During the life of an American option many events can occur in which it might be preferable to own the underlying shares (rather than the option) and exercise early.In addition to dividends, an investor might want the voting rights, or alternatively might want to sell the option to purchase another option (rolling the option). We investigate these life cycle events and explain when it is in an investor’s interest to exercise, or roll, an option before expiry.
Converting options early is Rare
Options on indices are usually European, which means they can only be exercised at maturity. The inclusion of automatic exercise, and the fact it is impossible to exercise before maturity, means European options require only minimal maintenance. Single stock options, however, are typically American(apart from emerging market underlyings).
While American options are rarely exercised early, there are circumstances when it is in an investor’s interest to exercise an ITM option early. For both calls and puts the correct decision for early exercise depends on the net benefit of doing so (ie, the difference between earning the interest on the strike and net present value of dividends) versus the time value of the option.
* Calls should be exercised just before the ex-date of a large unadjusted dividend. In order to exercise a call, the strike price needs to be paid. The interest on this strike price normally makes it unattractive to exercise early.
However, if there is a large unadjusted dividend that goes ex before expiry, it might be in an investor’s interest to exercise an ITM option early (see Figure 4 above). In this case, the time value should be less than the dividend NPV (net present value) less total interest r (=erfr×T-1) earned on the strike price K. In order to maximise ‘dividend NPV– Kr’, it is best to exercise just before an ex-date (as this maximises ‘dividend NPV’ and minimises the total interest r).
* Puts should be exercised early (preferably just after ex-date) if interest rates are high. If interest rates are high, then the interest r from putting the stock back at a high strike price K (less dividend NPV) might be greater than the time value. In this case, a put should be exercised early. In order to maximise ‘Kr – dividend NPV’, a put should preferably be exercised just after an ex-date.
- Figure 4. Price of ITM and ATM Call Option with Stock Price over Div Ex-Date:
Calls should be exercised early if there is a large dividend
The payout profile of a long call is similar to the payout of a long stock + long put of the same strike . As only ITM options should be exercised and as the strike of an ITM call means the put of the same strike is OTM, we shall use this relationship to calculate when an option should be exercised early.
An American call should only be exercised if it is in an investor’s interest to exercise the option and buy a European put of the same strike (a European put of same strike will have the same time value as a European call if intrinsic value is assumed to be the forward).
* Choice A: Do not exercise. In this case there is no benefit or cost.
* Choice B: Borrow strike K at interest r (=erfr×T-1) in order to exercise the American call. The called stock will earn the dividend NPV and the position has to be hedged with
* -Kr + dividend NPV – time value > 0
* dividend NPV - Kr > time value for American call to be exercised the purchase of a European put (of cost equal to the time value of a European call).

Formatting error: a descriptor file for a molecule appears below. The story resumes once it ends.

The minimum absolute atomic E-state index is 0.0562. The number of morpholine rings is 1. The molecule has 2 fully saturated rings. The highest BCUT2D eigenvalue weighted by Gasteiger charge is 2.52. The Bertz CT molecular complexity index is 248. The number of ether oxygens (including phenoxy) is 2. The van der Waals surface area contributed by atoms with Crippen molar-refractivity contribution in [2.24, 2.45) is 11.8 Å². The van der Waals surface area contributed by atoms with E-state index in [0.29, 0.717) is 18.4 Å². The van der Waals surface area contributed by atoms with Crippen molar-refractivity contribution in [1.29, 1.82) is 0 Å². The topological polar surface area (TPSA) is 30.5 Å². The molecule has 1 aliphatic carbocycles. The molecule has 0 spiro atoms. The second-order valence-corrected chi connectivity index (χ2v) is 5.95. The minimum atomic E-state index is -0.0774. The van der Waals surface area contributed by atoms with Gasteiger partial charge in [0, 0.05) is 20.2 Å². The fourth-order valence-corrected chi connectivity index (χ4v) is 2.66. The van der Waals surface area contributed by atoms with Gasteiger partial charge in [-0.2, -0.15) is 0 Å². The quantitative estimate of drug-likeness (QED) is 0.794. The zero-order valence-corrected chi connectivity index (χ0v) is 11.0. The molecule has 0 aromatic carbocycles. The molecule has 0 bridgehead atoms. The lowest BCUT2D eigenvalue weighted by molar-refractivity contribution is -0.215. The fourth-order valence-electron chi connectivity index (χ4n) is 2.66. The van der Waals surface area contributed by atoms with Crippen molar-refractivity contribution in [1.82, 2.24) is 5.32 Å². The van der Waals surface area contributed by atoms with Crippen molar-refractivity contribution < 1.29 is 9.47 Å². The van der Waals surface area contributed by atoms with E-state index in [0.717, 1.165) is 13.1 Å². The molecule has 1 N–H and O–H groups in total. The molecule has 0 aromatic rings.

For puts, it is simplest to assume an investor is long stock and long an American put. This
payout is similar to a long call of the same strike. An American put should only be exercised against the long stock in the same portfolio if it is in an investor’s interest to exercise the option and buy a European call of the same strike.
*Choice A: Do not exercise. In this case the portfolio of long stock and long put benefits from the dividend NPV.
* Choice B: Exercise put against long stock, receiving strike K, which can earn interest r (=erfr×T-1). The position has to be hedged with the purchase of a European call (of cost equal to the time value of a European put).
* Kr – time value > dividend NPV
* Kr – dividend NPV > time value for American put to be exercised
Selling ITM options that should be exercised early can be profitable
There have been occasions when traders deliberately sell ITM options that should be
exercised early, hoping that some investors will forget. Even if the original counterparty is aware of this fact, exchanges randomly assign the counterparty to exercised options. As it is unlikely that 100% of investors will realise in time, such a strategy can be profitable.
ITM OPTIONS USUALLY EXERCISED AUTOMATICALLY
In order to prevent situations where an investor might suffer a loss if they do not give notice to exercise an ITM option in time, most exchanges have some form of automatic exercise. If an investor (for whatever reason) does not want the option to be automatically exercised, he must give instructions to that effect. The hurdle for automatic exercise is usually above ATM in order to account for any trading fees that might be incurred in selling the underlying post exercise.
Eurex automatic exercise has a higher hurdle than CBOE
For the CBOE, options are automatically exercised if they are US$0.01 or more ITM (reduced in June 2008 from US$0.05 or more), which is in line with Euronext-Liffe rules of a €0.01 or GBP0.01 minimum ITM hurdle.
Eurex has a higher automatic hurdle, as a contract price has to be ITM by 99.99 or more (eg, for a euro-denominated stock with a contract size of 100 shares this means it needs to be at €0.9999 or more). Eurex does allow an investor to specify an automatic exercise level lower than the automatic hurdle, or a percentage of exercise price up to 9.99%.